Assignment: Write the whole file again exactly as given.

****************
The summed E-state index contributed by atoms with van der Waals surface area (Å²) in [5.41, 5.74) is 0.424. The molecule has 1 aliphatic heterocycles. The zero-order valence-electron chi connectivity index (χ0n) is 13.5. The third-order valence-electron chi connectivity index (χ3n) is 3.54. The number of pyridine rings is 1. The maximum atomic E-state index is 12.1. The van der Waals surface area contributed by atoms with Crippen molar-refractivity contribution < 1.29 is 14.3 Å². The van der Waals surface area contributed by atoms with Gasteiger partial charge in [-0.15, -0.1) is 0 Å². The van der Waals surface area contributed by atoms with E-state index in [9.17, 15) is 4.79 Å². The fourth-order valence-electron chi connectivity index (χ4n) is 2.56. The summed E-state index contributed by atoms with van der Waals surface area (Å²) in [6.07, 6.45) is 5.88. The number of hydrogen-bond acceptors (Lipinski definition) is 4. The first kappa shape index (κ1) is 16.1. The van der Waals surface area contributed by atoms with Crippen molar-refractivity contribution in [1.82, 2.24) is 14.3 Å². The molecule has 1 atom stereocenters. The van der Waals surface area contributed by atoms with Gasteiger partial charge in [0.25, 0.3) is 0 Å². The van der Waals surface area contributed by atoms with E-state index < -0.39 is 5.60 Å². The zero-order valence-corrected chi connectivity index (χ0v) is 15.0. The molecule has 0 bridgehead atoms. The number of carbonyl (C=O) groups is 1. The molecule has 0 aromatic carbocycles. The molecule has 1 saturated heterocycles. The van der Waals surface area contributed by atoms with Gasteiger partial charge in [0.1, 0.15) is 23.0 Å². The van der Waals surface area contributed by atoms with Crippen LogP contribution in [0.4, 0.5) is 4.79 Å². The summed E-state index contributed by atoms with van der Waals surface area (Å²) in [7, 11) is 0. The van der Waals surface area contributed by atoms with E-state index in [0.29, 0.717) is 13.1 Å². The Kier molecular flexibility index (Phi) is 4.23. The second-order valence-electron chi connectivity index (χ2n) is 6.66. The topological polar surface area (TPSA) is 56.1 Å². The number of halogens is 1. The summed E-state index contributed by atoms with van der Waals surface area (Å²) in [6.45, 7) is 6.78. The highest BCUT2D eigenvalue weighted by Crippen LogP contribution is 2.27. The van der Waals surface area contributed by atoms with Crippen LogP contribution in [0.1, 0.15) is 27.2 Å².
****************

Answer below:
The summed E-state index contributed by atoms with van der Waals surface area (Å²) in [5.41, 5.74) is 0.424. The molecule has 1 aliphatic heterocycles. The zero-order valence-electron chi connectivity index (χ0n) is 13.5. The third-order valence-electron chi connectivity index (χ3n) is 3.54. The number of pyridine rings is 1. The maximum atomic E-state index is 12.1. The van der Waals surface area contributed by atoms with Crippen molar-refractivity contribution < 1.29 is 14.3 Å². The van der Waals surface area contributed by atoms with Gasteiger partial charge in [-0.15, -0.1) is 0 Å². The van der Waals surface area contributed by atoms with E-state index in [9.17, 15) is 4.79 Å². The fourth-order valence-electron chi connectivity index (χ4n) is 2.56. The summed E-state index contributed by atoms with van der Waals surface area (Å²) in [6.07, 6.45) is 5.88. The number of hydrogen-bond acceptors (Lipinski definition) is 4. The first kappa shape index (κ1) is 16.1. The van der Waals surface area contributed by atoms with Crippen molar-refractivity contribution in [1.82, 2.24) is 14.3 Å². The molecule has 1 atom stereocenters. The van der Waals surface area contributed by atoms with Gasteiger partial charge in [0.25, 0.3) is 0 Å². The van der Waals surface area contributed by atoms with E-state index < -0.39 is 5.60 Å². The zero-order valence-corrected chi connectivity index (χ0v) is 15.0. The molecule has 0 bridgehead atoms. The number of carbonyl (C=O) groups is 1. The molecule has 0 aromatic carbocycles. The molecule has 1 saturated heterocycles. The van der Waals surface area contributed by atoms with Gasteiger partial charge in [0.1, 0.15) is 23.0 Å². The van der Waals surface area contributed by atoms with Crippen LogP contribution in [0.4, 0.5) is 4.79 Å². The summed E-state index contributed by atoms with van der Waals surface area (Å²) in [7, 11) is 0. The van der Waals surface area contributed by atoms with E-state index in [0.29, 0.717) is 13.1 Å². The Kier molecular flexibility index (Phi) is 4.23. The second-order valence-electron chi connectivity index (χ2n) is 6.66. The topological polar surface area (TPSA) is 56.1 Å². The number of halogens is 1. The summed E-state index contributed by atoms with van der Waals surface area (Å²) in [6.45, 7) is 6.78. The highest BCUT2D eigenvalue weighted by Crippen LogP contribution is 2.27. The van der Waals surface area contributed by atoms with Crippen LogP contribution in [0.1, 0.15) is 27.2 Å².